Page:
1857:

1857 Mutineers supported by some elite Ex: Queen of Jhansi – RanI Laxmi bai Used rebellion to increase personal power Rebels attack towns, forts and target white men, women, children (EIC officials) Also carve out portions of neighboring ‘neutral’ or ‘loyal’ states LaXmi bai becomes “the Mother of Indian nationalism” “We fight for independence. In the words of Lord Krishna, we will if we are victorious, enjoy the fruits of victory. If defeated and killed on the field of battle, we shall surely earn eternal glory and salvation.”

Class Questions:

Class Questions Think about the EIC and India… What is the purpose of promoting an English-only government & education system? What do you think about the argument that ‘liberalism’ is to blame? What other revolutionary( ies ) do LaXmi bai’s words echo? Be specific. What do you think the official British reaction should be?

End of Rebellion June 1858:

End of Rebellion June 1858 LaXmi bai may have been ‘forced’ into rebellion British troops, neighbors invaded her territory before arrival of Sepoys Rani fought as cavalry officer, commander Wounded, orders her body burned to deny British a trophy British troops punish local populations Mass arrests, interrogations British troops loot recaptured cities

A New, British India:

A New, British India EIC control of India abolished by Parliament in 1858 EIC dissolved shortly after Crown assumes direct control over India at behest of Parliament Established as a Viceroy ends deposition of princes, landowners Refunds lost land to dispossessed landlords Queen Victoria receives oaths of loyalty & fealty from princes in line with Indian Imperial tradition De-emphasized control over schooling, education

Industrial Revolution:

Industrial Revolution Infrastructure modernized Bridges, railroads, telegraph, etc. Economy modernized Factories, mechanical ag. Production Taxes lowered 1% tax rate lowest in history Ports-of-call updated Farmers afforded direct access to British markets world-wide Displaced farmers Cash-crops lead to famine 10,000,000+ die Unequal wealth, opportunity Very few places for educated Indians Closed economy Gov't monopolies, restricted trade Indian exodus Following job opportunities in British Empire South America, South AfRica , UK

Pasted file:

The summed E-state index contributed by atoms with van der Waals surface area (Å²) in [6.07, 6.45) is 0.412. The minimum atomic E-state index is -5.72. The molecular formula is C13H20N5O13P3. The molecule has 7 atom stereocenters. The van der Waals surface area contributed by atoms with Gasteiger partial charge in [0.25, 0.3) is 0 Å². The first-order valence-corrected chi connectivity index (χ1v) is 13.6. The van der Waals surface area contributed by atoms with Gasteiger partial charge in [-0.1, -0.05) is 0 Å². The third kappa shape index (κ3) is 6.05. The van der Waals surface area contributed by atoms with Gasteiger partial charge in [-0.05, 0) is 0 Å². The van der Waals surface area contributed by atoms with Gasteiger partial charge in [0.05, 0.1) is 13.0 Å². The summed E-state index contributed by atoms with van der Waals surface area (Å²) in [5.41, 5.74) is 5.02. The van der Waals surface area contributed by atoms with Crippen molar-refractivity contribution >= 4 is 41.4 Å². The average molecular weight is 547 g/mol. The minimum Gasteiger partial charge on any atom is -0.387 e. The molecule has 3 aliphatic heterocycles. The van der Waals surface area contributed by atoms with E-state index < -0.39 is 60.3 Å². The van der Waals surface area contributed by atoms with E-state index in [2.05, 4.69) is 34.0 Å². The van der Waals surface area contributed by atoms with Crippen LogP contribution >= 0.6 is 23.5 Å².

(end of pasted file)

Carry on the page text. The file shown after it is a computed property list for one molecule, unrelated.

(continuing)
Slow Steps:

Slow Steps British forced to give low-level Government jobs to Indians 1909 Government of India Act; limited rule, parliamentary body Culmination of internal pressure by Indians for political change Racial attitudes of British limit 'home rule' successes Viceroy not held accountable to legislature Indian elite begin to use English technologies & methods of organization to rouse public opinion against British Rule Force more concessions Pave way to “Home Rule” “Westernizing” elements embrace modernity through emulation Revivalist & Fundamentalist religious elements in Hindu, Muslim societies emerge

World War I & India:

World War I & India 1.5 Million soldiers from India (ethnic & british) participate in campaign India & 'Dominions” (Australia, Canada, New Zealand) important to war effort Expectation of Indians for home rule (ie. Indian PM similar to Canada PM, etc.)

India after the War:

India after the War Indians served in support roles Mohandas K. Gandhi formed medic corp Increased self-reliance, economic importance Martial Law remains in effect after end of war Fear of rebellion, mutiny of returning Indian soldiers Racially-motivated fears High unemployment Britain needs to recover economically Taxes increased

Unrest & Pacifism:

Unrest & Pacifism Lawyer working in South Africa Combating entrenched racism Inspired to return home to help “home rule” cause Pacifism, non-violence Civil disobedience Non-compliance Amritsar Massacre (CLIP) ends most talk of Home Rule in favor of complete independence

British Response, Amritsar 1919:

British Response, Amritsar 1919 Pacifist meeting held in defiance of anti-association, anti-protest laws Martial law administered by Gen Reginald Dyer 50 British-Indian troops fire upon gathering with no warning 1650 rounds fired into crowd 380 dead, 1000+ injured Children, women among casualties Martyr's Well – in Resources

Beginning of the End:

Beginning of the End Gen Dyer's testimony: “I think it quite possible that I could have dispersed the crowd without firing but they would have come back again and laughed, and I would have made, what I consider, a fool of myself.” - response to why he opened fire without warning “Certainly not. It was not my job. Hospitals were open and they could have gone there” - when asked if he offered medical aid to the wounded. Dyer 'retired' to hero's welcome in Britain British papers reported a “mutiny” had been put down with 'minimal loss of life'

Independence & Death of Gandhi: